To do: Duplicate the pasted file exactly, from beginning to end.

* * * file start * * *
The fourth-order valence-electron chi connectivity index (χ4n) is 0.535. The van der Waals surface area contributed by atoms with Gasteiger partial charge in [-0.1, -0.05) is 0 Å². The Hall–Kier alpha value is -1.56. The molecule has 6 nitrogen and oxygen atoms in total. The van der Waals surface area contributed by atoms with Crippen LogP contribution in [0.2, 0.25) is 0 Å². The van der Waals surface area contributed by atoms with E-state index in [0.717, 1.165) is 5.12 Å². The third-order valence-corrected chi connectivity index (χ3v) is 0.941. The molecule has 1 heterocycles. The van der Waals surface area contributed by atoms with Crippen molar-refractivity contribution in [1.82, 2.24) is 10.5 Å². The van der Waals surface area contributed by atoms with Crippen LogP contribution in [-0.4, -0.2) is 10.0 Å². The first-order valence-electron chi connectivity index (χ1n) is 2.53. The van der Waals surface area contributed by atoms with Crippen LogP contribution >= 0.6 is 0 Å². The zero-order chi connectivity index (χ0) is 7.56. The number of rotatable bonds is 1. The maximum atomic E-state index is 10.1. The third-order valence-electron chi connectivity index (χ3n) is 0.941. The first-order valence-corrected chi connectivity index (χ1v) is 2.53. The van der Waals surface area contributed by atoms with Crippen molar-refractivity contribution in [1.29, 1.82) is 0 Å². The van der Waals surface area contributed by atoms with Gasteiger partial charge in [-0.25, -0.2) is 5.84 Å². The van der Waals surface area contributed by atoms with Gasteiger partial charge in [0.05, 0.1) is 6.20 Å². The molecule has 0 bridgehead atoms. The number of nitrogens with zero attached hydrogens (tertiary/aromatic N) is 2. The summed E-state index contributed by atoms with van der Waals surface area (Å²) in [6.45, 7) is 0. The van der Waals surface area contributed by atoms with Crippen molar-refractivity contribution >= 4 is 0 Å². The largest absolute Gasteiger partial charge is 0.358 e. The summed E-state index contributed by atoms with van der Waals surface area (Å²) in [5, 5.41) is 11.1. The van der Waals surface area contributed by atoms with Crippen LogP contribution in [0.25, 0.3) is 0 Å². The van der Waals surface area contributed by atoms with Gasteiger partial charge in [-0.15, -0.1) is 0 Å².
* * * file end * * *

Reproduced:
The fourth-order valence-electron chi connectivity index (χ4n) is 0.535. The van der Waals surface area contributed by atoms with Gasteiger partial charge in [-0.1, -0.05) is 0 Å². The Hall–Kier alpha value is -1.56. The molecule has 6 nitrogen and oxygen atoms in total. The van der Waals surface area contributed by atoms with Crippen LogP contribution in [0.2, 0.25) is 0 Å². The van der Waals surface area contributed by atoms with E-state index in [0.717, 1.165) is 5.12 Å². The third-order valence-corrected chi connectivity index (χ3v) is 0.941. The molecule has 1 heterocycles. The van der Waals surface area contributed by atoms with Crippen molar-refractivity contribution in [1.82, 2.24) is 10.5 Å². The van der Waals surface area contributed by atoms with Crippen LogP contribution in [-0.4, -0.2) is 10.0 Å². The first-order valence-electron chi connectivity index (χ1n) is 2.53. The van der Waals surface area contributed by atoms with Crippen LogP contribution >= 0.6 is 0 Å². The zero-order chi connectivity index (χ0) is 7.56. The number of rotatable bonds is 1. The maximum atomic E-state index is 10.1. The third-order valence-electron chi connectivity index (χ3n) is 0.941. The first-order valence-corrected chi connectivity index (χ1v) is 2.53. The van der Waals surface area contributed by atoms with Crippen molar-refractivity contribution in [1.29, 1.82) is 0 Å². The van der Waals surface area contributed by atoms with Gasteiger partial charge in [-0.25, -0.2) is 5.84 Å². The van der Waals surface area contributed by atoms with Gasteiger partial charge in [0.05, 0.1) is 6.20 Å². The molecule has 0 bridgehead atoms. The number of nitrogens with zero attached hydrogens (tertiary/aromatic N) is 2. The summed E-state index contributed by atoms with van der Waals surface area (Å²) in [6.45, 7) is 0. The van der Waals surface area contributed by atoms with Crippen molar-refractivity contribution >= 4 is 0 Å². The largest absolute Gasteiger partial charge is 0.358 e. The summed E-state index contributed by atoms with van der Waals surface area (Å²) in [5, 5.41) is 11.1. The van der Waals surface area contributed by atoms with Crippen LogP contribution in [0.25, 0.3) is 0 Å². The van der Waals surface area contributed by atoms with Gasteiger partial charge in [-0.15, -0.1) is 0 Å².